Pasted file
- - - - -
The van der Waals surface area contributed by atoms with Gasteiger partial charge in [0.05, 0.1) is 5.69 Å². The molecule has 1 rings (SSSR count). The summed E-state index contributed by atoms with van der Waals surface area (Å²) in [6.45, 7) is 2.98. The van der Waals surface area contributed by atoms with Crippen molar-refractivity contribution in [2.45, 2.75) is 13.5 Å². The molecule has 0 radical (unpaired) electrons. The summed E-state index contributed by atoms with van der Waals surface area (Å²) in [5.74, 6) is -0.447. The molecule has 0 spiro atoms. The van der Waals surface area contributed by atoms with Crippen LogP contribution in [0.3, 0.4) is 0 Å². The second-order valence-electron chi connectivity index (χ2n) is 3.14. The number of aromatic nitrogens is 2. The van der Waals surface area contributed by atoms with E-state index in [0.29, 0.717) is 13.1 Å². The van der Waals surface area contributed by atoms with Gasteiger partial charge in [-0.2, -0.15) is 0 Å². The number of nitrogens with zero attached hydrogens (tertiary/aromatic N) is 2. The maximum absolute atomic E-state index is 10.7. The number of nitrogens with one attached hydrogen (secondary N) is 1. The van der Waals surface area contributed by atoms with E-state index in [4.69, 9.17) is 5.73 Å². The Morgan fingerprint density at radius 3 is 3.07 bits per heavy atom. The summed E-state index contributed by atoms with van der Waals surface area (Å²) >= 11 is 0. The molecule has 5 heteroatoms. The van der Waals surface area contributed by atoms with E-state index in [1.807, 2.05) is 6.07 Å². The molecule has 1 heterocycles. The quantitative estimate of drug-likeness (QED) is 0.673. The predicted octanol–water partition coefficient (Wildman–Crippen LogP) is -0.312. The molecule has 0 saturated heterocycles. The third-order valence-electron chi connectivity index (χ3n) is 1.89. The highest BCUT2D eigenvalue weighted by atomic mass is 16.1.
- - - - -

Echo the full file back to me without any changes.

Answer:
The van der Waals surface area contributed by atoms with Gasteiger partial charge in [0.05, 0.1) is 5.69 Å². The molecule has 1 rings (SSSR count). The summed E-state index contributed by atoms with van der Waals surface area (Å²) in [6.45, 7) is 2.98. The van der Waals surface area contributed by atoms with Crippen molar-refractivity contribution in [2.45, 2.75) is 13.5 Å². The molecule has 0 radical (unpaired) electrons. The summed E-state index contributed by atoms with van der Waals surface area (Å²) in [5.74, 6) is -0.447. The molecule has 0 spiro atoms. The van der Waals surface area contributed by atoms with Crippen LogP contribution in [0.3, 0.4) is 0 Å². The second-order valence-electron chi connectivity index (χ2n) is 3.14. The number of aromatic nitrogens is 2. The van der Waals surface area contributed by atoms with E-state index in [0.29, 0.717) is 13.1 Å². The van der Waals surface area contributed by atoms with Gasteiger partial charge in [-0.2, -0.15) is 0 Å². The number of nitrogens with zero attached hydrogens (tertiary/aromatic N) is 2. The maximum absolute atomic E-state index is 10.7. The number of nitrogens with one attached hydrogen (secondary N) is 1. The van der Waals surface area contributed by atoms with E-state index in [4.69, 9.17) is 5.73 Å². The Morgan fingerprint density at radius 3 is 3.07 bits per heavy atom. The summed E-state index contributed by atoms with van der Waals surface area (Å²) >= 11 is 0. The molecule has 5 heteroatoms. The van der Waals surface area contributed by atoms with E-state index in [1.807, 2.05) is 6.07 Å². The molecule has 1 heterocycles. The quantitative estimate of drug-likeness (QED) is 0.673. The predicted octanol–water partition coefficient (Wildman–Crippen LogP) is -0.312. The molecule has 0 saturated heterocycles. The third-order valence-electron chi connectivity index (χ3n) is 1.89. The highest BCUT2D eigenvalue weighted by atomic mass is 16.1.